China is Olympiad champion once again. Actually, twice again.
Today in Batumi, Georgia, the open section squad won its second team gold medal in the last three Olympiads. The women’s team survived a late repetition claim and successfully defended its title from 2016 in Baku. Both sections went to tiebreaks, but China emerged victorious in both after all the results came in.
Note that this report focuses on today’s games. A separate, pictorial report on the closing ceremony will be posted here tomorrow.
In the final round of the open section of the 2018 Chess Olympiad, all draws between China and the U.S. left the two teams still knotted. Just like in 2016, the gold medal would come down to tiebreaks. Unlike 2016, team USA did not come out on top.
Although its players trailed the U.S. on tiebreaks going into the round (324.5-320.5), China’s previous opponents outperformed the U.S’s past foes, and first place switched as a result. The final calculations were China: 372.5 and U.S.: 360.5. The Americans settled for silver after being the top-ranked team going into the event, with the second-highest average rating in history.
The U.S. squad was only good for silver this time. | Photo: Maria Emelianova/Chess.com.
Last Olympiad we benefited from the tiebreak system; this time unfortunately, we didn’t. Nevertheless, silver is a good result and I’d like to thank all my team members for their dedicated work. Congrats to China on gold in the Open and Women’s sections!
— Fabiano Caruana ( @FabianoCaruana) October 5, 2018
Russia beat France on board two to also get to 18 points and equal the U.S. and China, but its relatively weaker schedule early in the tournament cost the team. Russia began and ended the day well behind the U.S. and China in tiebreaks (354.5 was its tally), and took bronze.
After silver in 2004, 2010, and 2012 and bronze in 2016, another bronze was won by the Russian team that last won gold in 2002. | Photo: Maria Emelianova/Chess.com.
The hard-luck team of the event is Poland. The surprise of the tournament nearly led wire-to-wire, but then lost yesterday and tied India today to fall just off the podium in fourth. Poland played every one of the top eight teams in the open section! As a result, its tiebreaker was actually even ahead of all three nations tied for first, but alas, it couldn’t get to 18 match points for that to matter.
Poland can be very proud with just one loss against so many great teams. | Photo: Maria Emelianova/Chess.com.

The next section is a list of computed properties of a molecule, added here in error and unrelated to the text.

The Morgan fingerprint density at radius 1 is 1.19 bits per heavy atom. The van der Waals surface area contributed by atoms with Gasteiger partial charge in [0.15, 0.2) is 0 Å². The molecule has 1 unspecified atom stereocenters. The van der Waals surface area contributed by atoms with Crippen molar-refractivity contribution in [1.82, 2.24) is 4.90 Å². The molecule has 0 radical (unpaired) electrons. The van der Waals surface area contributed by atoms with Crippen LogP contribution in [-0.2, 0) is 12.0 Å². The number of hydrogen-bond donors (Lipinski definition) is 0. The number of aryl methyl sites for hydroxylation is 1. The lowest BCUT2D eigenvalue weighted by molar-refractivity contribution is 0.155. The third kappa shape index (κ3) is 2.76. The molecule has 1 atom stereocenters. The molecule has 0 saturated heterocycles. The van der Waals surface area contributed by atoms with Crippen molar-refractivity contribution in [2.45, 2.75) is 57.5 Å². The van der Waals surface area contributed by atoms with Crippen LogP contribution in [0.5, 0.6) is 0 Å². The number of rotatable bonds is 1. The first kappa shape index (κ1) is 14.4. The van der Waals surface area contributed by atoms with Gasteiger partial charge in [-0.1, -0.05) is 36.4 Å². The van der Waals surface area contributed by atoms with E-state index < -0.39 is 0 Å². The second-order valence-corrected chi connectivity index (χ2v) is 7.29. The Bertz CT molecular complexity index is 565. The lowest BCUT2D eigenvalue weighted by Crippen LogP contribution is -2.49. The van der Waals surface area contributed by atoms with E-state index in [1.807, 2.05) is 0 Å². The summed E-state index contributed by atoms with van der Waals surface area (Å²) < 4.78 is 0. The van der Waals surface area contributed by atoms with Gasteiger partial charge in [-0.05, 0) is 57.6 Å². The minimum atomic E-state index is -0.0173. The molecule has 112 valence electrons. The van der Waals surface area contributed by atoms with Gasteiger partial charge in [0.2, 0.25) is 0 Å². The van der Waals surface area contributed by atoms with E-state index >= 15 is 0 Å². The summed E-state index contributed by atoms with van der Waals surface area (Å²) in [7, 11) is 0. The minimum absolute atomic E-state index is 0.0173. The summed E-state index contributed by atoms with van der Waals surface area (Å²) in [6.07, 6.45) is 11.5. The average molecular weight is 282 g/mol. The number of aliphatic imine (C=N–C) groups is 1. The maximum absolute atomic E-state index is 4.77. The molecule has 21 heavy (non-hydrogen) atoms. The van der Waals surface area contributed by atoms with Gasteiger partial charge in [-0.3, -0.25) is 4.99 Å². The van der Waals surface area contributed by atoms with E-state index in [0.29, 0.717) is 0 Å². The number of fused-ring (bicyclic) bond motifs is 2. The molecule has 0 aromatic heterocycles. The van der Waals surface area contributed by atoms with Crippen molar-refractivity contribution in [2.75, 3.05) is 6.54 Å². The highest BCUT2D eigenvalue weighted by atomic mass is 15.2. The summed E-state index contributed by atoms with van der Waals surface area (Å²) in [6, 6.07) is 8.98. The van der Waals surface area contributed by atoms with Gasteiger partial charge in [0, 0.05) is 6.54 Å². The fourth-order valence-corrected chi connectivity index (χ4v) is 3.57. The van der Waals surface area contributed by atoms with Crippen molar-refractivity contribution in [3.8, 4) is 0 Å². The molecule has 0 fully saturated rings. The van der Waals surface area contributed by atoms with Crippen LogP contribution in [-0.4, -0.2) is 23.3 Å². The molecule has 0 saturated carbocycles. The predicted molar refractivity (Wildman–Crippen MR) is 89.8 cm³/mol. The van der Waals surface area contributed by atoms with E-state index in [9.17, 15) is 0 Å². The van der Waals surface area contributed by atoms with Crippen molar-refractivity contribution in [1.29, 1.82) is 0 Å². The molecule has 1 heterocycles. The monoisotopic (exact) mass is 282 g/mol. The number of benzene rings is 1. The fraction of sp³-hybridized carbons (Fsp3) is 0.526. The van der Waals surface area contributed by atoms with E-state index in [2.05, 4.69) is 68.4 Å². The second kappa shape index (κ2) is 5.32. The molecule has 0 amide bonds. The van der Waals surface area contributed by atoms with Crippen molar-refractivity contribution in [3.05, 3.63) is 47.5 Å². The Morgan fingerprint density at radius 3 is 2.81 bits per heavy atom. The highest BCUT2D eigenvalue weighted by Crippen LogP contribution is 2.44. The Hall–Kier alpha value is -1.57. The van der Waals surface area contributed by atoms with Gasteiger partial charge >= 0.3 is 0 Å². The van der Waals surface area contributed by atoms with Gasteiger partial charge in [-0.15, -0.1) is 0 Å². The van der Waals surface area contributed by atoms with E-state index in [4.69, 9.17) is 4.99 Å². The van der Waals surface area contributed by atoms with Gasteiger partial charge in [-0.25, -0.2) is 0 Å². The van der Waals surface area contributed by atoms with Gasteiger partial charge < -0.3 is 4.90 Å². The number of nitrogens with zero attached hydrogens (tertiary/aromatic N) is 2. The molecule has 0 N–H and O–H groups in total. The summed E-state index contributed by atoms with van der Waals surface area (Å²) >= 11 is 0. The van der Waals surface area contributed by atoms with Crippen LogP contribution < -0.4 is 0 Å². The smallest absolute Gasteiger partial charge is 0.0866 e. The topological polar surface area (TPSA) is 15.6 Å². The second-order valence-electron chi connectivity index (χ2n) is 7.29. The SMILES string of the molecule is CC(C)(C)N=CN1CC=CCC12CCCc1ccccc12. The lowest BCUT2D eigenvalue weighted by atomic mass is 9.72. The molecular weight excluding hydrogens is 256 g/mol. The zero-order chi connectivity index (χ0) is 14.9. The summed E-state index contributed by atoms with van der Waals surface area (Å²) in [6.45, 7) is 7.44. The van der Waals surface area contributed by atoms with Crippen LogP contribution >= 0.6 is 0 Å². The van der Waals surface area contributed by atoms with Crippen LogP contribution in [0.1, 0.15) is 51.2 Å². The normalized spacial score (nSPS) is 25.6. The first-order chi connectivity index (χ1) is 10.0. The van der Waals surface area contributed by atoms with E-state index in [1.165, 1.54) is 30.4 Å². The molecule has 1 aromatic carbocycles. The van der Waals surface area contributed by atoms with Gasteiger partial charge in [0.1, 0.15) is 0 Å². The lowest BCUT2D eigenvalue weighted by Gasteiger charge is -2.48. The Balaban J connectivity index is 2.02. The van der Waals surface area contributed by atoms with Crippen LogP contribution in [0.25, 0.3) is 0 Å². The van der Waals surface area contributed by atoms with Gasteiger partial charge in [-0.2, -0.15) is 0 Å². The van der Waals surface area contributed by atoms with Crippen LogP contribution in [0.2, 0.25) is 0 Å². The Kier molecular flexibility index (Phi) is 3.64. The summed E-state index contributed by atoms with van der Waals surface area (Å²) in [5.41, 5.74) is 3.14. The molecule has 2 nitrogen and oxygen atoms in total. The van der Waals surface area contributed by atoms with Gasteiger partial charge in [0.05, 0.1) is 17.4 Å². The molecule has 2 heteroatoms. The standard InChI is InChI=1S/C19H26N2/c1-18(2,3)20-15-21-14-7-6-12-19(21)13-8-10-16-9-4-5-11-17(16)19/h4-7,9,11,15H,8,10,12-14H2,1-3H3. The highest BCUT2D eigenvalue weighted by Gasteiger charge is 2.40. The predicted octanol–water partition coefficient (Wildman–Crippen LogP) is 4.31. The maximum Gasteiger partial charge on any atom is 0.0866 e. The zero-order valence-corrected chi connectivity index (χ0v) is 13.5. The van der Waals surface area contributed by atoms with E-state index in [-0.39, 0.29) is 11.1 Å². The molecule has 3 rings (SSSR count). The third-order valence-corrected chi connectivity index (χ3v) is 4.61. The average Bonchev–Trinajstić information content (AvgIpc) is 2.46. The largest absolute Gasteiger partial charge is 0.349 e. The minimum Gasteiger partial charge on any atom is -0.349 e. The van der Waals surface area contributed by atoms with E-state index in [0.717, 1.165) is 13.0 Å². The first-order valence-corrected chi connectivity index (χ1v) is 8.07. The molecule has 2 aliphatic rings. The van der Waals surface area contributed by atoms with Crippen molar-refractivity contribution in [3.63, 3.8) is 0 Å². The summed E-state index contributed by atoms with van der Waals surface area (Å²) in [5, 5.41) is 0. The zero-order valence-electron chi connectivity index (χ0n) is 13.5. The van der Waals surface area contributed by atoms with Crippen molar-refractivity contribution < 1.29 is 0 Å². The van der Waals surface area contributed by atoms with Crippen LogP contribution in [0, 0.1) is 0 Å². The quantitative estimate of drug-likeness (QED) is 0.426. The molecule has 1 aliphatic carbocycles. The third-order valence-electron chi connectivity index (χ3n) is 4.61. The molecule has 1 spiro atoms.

Today was largely a day for math instead of chess. Much of the marquee action was curtailed early. The world’s top players seemed to want their teammates to do the fighting today, as GM David Smerdon pointed out:
The five board-one games in the top five matches of the last round end in draws before any of the other top 50 games. Did the 2800s make a restaurant reservation or something? #BatumiChess2018
— David Smerdon ( @dsmerdon) October 5, 2018
That factoid naturally included the top board, in the only matchup of two 2800s. Fabiano Caruana and Ding Liren would both try to pace their nations on the final day, but like the other board ones, the game fizzled early.
Caruana labored to find a way to avoid a repetition, but ultimately decided that avoiding it would not be prudent.
“I didn’t want to end the game yet,” he told Chess.com just after his game. “Boards two and four will be drawn almost certainly. Probably 95 percent. Hikaru is a bit better and even if we tie there’s still a chance.” But as we now know, that chance is gone.
A game between 2800s: Caruana vs Ding. | Photo: Maria Emelianova/Chess.com.
How could Caruana be so sure that both of the even-numbered board would be drawn? Well, they were exactly the same for 16 moves!
“I actually thought this might happen because the Chinese players sometimes have the same repertoires,” he said. His estimate proved true as both ended in draws in the endgame.
Ding Liren explained more to Chess.com: “Yu (Yangyi) prepared for this specific line, and Li (Chao) just followed him!”
The same position in Yu-So (where 17.Bg5 was played), and Li-Shankland (17.Bf4).
But still one dynamic game remained. Hikaru Nakamura, sitting on only an even score and uncharacteristically benched in the penultimate round, was inserted back into the lineup. And he had White. U.S. team captain John Donaldson said that re-inserting him was an “easy choice.”
Nakamura also banded together with Caruana for his prep, at least in a small way.
“He seemed motivated before the round when we were on the bus,” Caruana said about his teammate, adding that they discussed the specific h4 lunge used by Nakamura in the game.
At a critical juncture, Nakamura labored to decide if he should go pawn grabbing, or continue his spatial expansion and development. He chose the latter, as it was was clearly safer, but instead his game ended drawn, too.
Nakamura vs Bu was a potential decider for gold, but ended in a draw as well. | Photo: Maria Emelianova/Chess.com.